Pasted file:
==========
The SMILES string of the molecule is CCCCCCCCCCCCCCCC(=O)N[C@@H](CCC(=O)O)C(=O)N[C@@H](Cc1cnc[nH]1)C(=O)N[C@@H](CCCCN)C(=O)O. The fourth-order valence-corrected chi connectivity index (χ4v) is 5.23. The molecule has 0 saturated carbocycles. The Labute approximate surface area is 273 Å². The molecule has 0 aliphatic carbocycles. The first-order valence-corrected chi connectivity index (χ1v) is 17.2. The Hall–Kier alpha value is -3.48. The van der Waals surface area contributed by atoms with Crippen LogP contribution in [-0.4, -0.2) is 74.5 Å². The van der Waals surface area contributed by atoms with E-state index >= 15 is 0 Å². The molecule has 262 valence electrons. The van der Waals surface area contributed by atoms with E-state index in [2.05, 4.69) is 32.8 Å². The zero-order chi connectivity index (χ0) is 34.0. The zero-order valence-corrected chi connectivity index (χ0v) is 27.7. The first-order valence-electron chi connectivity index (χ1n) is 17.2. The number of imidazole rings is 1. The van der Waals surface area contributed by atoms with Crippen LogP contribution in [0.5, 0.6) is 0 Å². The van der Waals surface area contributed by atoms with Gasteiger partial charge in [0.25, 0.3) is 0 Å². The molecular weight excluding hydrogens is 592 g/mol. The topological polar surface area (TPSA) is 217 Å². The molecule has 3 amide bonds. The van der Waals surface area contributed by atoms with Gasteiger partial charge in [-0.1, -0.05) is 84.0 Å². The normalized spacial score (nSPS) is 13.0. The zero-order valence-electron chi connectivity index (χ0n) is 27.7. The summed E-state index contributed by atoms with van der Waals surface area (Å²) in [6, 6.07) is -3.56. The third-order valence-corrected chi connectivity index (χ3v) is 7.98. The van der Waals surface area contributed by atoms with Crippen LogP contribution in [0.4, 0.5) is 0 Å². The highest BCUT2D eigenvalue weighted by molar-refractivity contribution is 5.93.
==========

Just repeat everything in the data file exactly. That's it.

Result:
The SMILES string of the molecule is CCCCCCCCCCCCCCCC(=O)N[C@@H](CCC(=O)O)C(=O)N[C@@H](Cc1cnc[nH]1)C(=O)N[C@@H](CCCCN)C(=O)O. The fourth-order valence-corrected chi connectivity index (χ4v) is 5.23. The molecule has 0 saturated carbocycles. The Labute approximate surface area is 273 Å². The molecule has 0 aliphatic carbocycles. The first-order valence-corrected chi connectivity index (χ1v) is 17.2. The Hall–Kier alpha value is -3.48. The van der Waals surface area contributed by atoms with Crippen LogP contribution in [-0.4, -0.2) is 74.5 Å². The van der Waals surface area contributed by atoms with E-state index >= 15 is 0 Å². The molecule has 262 valence electrons. The van der Waals surface area contributed by atoms with E-state index in [2.05, 4.69) is 32.8 Å². The zero-order chi connectivity index (χ0) is 34.0. The zero-order valence-corrected chi connectivity index (χ0v) is 27.7. The first-order valence-electron chi connectivity index (χ1n) is 17.2. The number of imidazole rings is 1. The van der Waals surface area contributed by atoms with Crippen LogP contribution in [0.5, 0.6) is 0 Å². The van der Waals surface area contributed by atoms with Gasteiger partial charge in [0.25, 0.3) is 0 Å². The molecular weight excluding hydrogens is 592 g/mol. The topological polar surface area (TPSA) is 217 Å². The molecule has 3 amide bonds. The van der Waals surface area contributed by atoms with Gasteiger partial charge in [-0.1, -0.05) is 84.0 Å². The normalized spacial score (nSPS) is 13.0. The zero-order valence-electron chi connectivity index (χ0n) is 27.7. The summed E-state index contributed by atoms with van der Waals surface area (Å²) in [6, 6.07) is -3.56. The third-order valence-corrected chi connectivity index (χ3v) is 7.98. The van der Waals surface area contributed by atoms with Crippen LogP contribution in [0.4, 0.5) is 0 Å². The highest BCUT2D eigenvalue weighted by molar-refractivity contribution is 5.93.